Objectives: To describe children with pertussis who require intensive care.
Design, setting and patients: An audit in Auckland, New Zealand, of pertussis admissions to the national paediatric intensive care unit (PICU) from 1991 to 2003.
Results: 72 children, 97% of whom were <12 months old. The annual number of cases increased with time (p = 0.04). Forty patients (56%) were coughing for less than 8 days before admission. Apnoea or paroxysmal cough was present in 33 (83%) of these children. Thirty five (49%) received assisted ventilation. Four died. 19% were readmitted to PICU. Those readmitted presented with more atypical disease and had a shorter first admission but longer total PICU admission (9 vs 5 days, p = 0.009). Of the 58 children from Auckland, nine either died (three) or had subsequent respiratory or neurodevelopmental problems (six). There was an increased risk (relative risk, 95% CI) of death or disability associated with having a co-morbidity (RR = 5.56, 1.50 to 8.15), an elevated lymphocyte count (RR = 5.75, 1.54 to 13.65), presenting with seizures/encephalopathy (4.87, 1.18 to 8.34) or shock (6.50, 1.89 to 8.94), having a PIM score of 1% or more (RR = 6.20, 1.22 to 21.72), any abnormal neurological signs (RR = 9.65, 3.32 to 15.23) or being readmitted to PICU (RR = 4.63, 1.44 to 8.82).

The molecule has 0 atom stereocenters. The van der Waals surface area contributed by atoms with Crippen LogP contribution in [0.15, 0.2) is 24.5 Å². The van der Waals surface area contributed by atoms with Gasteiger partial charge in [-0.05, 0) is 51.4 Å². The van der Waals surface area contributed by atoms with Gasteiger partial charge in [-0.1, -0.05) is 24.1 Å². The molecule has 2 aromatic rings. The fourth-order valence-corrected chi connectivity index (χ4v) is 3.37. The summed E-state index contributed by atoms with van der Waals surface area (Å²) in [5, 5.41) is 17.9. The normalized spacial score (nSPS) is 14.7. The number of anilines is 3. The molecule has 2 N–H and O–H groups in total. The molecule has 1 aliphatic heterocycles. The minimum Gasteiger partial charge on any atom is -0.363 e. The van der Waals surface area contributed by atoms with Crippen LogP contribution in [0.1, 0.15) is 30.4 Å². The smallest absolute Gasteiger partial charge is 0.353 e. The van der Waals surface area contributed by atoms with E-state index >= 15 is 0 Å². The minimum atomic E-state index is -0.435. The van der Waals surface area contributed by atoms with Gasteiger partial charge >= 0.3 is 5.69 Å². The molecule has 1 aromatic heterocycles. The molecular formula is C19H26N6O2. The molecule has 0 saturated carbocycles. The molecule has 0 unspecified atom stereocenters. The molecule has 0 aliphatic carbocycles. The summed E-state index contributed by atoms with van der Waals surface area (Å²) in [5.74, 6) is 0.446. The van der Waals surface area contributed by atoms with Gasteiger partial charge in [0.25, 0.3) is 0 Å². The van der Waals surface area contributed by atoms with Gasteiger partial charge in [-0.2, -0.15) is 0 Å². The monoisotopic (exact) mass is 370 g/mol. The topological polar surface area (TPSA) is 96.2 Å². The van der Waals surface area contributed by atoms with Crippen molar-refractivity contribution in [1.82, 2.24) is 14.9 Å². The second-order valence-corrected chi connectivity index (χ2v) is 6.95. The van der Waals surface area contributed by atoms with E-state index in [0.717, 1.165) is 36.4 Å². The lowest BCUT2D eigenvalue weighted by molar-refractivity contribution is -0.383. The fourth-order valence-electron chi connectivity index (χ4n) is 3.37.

Conclusions: Apnoea and paroxysmal cough are key symptoms of pertussis in those with shorter cough duration. Death or disability are frequent. Clinical factors define children at increased risk of these poor outcomes. Early discharge from PICU is associated with an increased risk of readmission and poor outcome.
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